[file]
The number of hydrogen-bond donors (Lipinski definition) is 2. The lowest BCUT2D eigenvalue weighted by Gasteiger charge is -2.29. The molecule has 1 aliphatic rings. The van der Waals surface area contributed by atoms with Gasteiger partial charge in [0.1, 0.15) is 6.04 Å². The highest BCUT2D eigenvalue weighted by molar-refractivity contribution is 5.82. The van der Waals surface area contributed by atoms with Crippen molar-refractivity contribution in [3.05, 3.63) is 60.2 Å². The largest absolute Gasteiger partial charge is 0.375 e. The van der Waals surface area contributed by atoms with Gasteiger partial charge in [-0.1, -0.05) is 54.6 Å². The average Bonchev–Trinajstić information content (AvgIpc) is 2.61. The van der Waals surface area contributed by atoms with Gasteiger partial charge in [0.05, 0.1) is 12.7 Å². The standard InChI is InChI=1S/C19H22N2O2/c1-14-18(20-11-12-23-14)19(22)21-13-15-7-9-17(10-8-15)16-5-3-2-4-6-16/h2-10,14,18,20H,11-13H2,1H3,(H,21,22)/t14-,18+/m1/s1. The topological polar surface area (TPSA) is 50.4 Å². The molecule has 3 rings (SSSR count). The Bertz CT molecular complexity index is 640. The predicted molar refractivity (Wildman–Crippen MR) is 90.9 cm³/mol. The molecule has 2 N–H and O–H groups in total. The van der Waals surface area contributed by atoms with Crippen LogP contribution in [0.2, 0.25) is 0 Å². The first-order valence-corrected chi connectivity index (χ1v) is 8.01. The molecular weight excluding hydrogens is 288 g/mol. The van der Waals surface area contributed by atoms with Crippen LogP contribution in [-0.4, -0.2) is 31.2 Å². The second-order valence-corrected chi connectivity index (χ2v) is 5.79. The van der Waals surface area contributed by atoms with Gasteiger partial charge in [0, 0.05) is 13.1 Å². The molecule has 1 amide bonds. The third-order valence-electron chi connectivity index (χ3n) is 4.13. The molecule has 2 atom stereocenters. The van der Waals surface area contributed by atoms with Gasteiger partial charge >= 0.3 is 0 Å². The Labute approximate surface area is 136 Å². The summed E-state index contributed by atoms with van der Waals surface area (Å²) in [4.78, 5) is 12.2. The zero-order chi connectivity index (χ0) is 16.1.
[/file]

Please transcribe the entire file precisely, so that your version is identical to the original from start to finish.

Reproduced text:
The number of hydrogen-bond donors (Lipinski definition) is 2. The lowest BCUT2D eigenvalue weighted by Gasteiger charge is -2.29. The molecule has 1 aliphatic rings. The van der Waals surface area contributed by atoms with Gasteiger partial charge in [0.1, 0.15) is 6.04 Å². The highest BCUT2D eigenvalue weighted by molar-refractivity contribution is 5.82. The van der Waals surface area contributed by atoms with Crippen molar-refractivity contribution in [3.05, 3.63) is 60.2 Å². The largest absolute Gasteiger partial charge is 0.375 e. The van der Waals surface area contributed by atoms with Gasteiger partial charge in [-0.1, -0.05) is 54.6 Å². The average Bonchev–Trinajstić information content (AvgIpc) is 2.61. The van der Waals surface area contributed by atoms with Gasteiger partial charge in [0.05, 0.1) is 12.7 Å². The standard InChI is InChI=1S/C19H22N2O2/c1-14-18(20-11-12-23-14)19(22)21-13-15-7-9-17(10-8-15)16-5-3-2-4-6-16/h2-10,14,18,20H,11-13H2,1H3,(H,21,22)/t14-,18+/m1/s1. The topological polar surface area (TPSA) is 50.4 Å². The molecule has 3 rings (SSSR count). The Bertz CT molecular complexity index is 640. The predicted molar refractivity (Wildman–Crippen MR) is 90.9 cm³/mol. The molecule has 2 N–H and O–H groups in total. The van der Waals surface area contributed by atoms with Crippen LogP contribution in [0.2, 0.25) is 0 Å². The first-order valence-corrected chi connectivity index (χ1v) is 8.01. The molecular weight excluding hydrogens is 288 g/mol. The van der Waals surface area contributed by atoms with Crippen LogP contribution in [-0.4, -0.2) is 31.2 Å². The second-order valence-corrected chi connectivity index (χ2v) is 5.79. The van der Waals surface area contributed by atoms with Gasteiger partial charge in [0, 0.05) is 13.1 Å². The molecule has 1 amide bonds. The third-order valence-electron chi connectivity index (χ3n) is 4.13. The molecule has 2 atom stereocenters. The van der Waals surface area contributed by atoms with Gasteiger partial charge >= 0.3 is 0 Å². The Labute approximate surface area is 136 Å². The summed E-state index contributed by atoms with van der Waals surface area (Å²) in [4.78, 5) is 12.2. The zero-order chi connectivity index (χ0) is 16.1.